5 Things All Fellowships Look For in Candidates

May 16, 2019

By Deborah Vieyra

You may think that a glowing resume of past accomplishments is the be-all-and-end-all when it comes to the selection criteria for fellowships. While a strong resume can be a vital component of your application, it’s important to understand that fellowship committees are as interested in how you tackle challenges as in what you have been able to accomplish.

If you can demonstrate key personality traits that will help you adapt to new environments, they will feel confident that the money they invest in you will be well placed. They want to know: have you shown determination and follow-through, even when the odds are stacked against you? Do you have the passion and staying power to complete what you set out to, or are you going to abandon tasks prior to finishing them? Do you operate well on your own, or do you need constant hand-holding? They won’t ask you these types of questions directly, but they will be searching for the answers to these questions in your application and final interview.

If you can find a way to demonstrate these 5 important traits during your application process, you will go a long way to convincing the committee that you are an ideal candidate:

1. Self-sufficiency

Whether you are looking to tackle a fellowship abroad, fund a major research project, or are on the hunt for a way to pay for your graduate school tuition, being able to work independently is of utmost importance. Fellowship selection committees want to know that you have a high degree of autonomy and are able to manage the responsibilities that are ahead. Highlight projects on your resume and within your personal statement that are testament to this capacity. Discuss how you plan on cultivating self-reliance throughout the period of the fellowship.

2. Drive

The last thing a fellowship body wants is for you to lose interest midway through a project they are funding. They want to ensure that you have the perseverance to see things through. Be sure to explain not only what you plan on accomplishing, but why you want to do so. By doing this, you will reveal your personal investment in the project you are setting out to do. If they can identify real motivation that intimately ties you to your goals, they will be likely to want to see your plans come to fruition.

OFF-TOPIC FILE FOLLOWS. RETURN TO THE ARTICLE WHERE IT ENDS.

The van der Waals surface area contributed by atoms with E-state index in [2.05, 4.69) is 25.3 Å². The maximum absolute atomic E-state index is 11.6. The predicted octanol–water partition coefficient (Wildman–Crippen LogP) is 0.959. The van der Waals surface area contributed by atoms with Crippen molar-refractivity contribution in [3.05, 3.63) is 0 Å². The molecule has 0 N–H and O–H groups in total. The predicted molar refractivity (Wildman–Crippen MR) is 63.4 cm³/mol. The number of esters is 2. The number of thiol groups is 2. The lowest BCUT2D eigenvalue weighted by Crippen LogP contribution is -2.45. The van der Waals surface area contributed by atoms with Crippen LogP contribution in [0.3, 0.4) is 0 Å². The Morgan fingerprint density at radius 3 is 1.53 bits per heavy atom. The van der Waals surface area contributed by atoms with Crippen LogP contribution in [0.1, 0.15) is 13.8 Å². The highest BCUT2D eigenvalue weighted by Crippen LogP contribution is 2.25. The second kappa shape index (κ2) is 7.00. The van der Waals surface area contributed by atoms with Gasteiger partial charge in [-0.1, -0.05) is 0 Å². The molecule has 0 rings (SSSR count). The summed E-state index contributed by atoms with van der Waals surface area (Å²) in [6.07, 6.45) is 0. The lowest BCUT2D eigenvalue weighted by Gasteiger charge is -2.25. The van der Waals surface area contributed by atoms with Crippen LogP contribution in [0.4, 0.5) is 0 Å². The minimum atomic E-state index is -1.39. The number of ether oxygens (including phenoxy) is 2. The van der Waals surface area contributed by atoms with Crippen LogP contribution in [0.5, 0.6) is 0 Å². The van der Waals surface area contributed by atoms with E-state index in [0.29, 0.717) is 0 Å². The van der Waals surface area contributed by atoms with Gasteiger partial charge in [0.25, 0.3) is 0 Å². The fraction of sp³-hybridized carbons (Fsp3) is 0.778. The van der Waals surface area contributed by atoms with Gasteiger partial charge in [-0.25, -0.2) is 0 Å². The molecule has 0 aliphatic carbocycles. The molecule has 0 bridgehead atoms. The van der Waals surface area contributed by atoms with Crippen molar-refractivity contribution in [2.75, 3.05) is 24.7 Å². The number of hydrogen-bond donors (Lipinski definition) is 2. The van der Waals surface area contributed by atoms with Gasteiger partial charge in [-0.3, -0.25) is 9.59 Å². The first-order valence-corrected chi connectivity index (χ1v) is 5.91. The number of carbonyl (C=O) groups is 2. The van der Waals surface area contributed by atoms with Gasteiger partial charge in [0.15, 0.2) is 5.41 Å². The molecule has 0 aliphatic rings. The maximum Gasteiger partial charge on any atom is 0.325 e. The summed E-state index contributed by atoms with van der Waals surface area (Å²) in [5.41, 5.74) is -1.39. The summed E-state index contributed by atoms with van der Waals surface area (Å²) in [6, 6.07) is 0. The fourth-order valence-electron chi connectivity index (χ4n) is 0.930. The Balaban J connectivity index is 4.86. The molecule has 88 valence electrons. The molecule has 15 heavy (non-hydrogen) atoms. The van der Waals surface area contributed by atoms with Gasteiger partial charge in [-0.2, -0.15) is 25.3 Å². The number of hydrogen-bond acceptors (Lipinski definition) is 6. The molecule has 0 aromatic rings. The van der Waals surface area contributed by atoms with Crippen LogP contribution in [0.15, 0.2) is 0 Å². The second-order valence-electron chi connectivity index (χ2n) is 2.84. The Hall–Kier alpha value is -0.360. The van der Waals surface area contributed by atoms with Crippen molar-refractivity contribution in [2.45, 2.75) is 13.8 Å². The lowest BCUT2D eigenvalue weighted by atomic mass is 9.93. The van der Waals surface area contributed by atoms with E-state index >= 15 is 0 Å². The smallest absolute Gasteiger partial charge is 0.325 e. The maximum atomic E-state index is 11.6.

3. Intellectual Curiosity

At the heart of any research process, regardless of discipline, should be genuine curiosity. Whether you are applying for a fellowship that will land fund academic fieldwork or a professional opportunities that will take you out into the world, truly innovative work only results from intelligent questioning. If the fellowship committee can see that you are invested in this line of inquiry, the excitement around the possibilities for your project will grow.

4. Humility

While it is important to show off your best attributes, steer away from any talk that may appear braggadocious. Being modest about your achievements will serve you well in a range of contexts, most specifically because it demonstrates that you are aware of your areas for growth. Rather than coming across as weakness, the right degree of humility will come across as you being self-realized—and generally pleasant to work with.

5. Poise

Connected to humility is a sense of poise. Many fellowships will throw you into situations where you have to maintain an inner balance in stressful circumstances. Remember that as a fellow, you represent the fellowship body to a degree. If you are able to keep your calm and move forward regardless of what is thrown at you, they will feel more confident for you to go out into the world bearing their stamp.

Bonus Point

And the lucky number 6 that I’ll mention here is your own uniqueness. Be yourself. Authenticity is rarer than one thinks and the more you can reveal your own originality, the better.

Best of luck with your application!


Deborah Vieyra is a Fulbright alumna from South Africa who completed her MA in Applied Theatre Arts at the University of Southern California. She now works as a writer, proofreader and performer in Vancouver, Canada.


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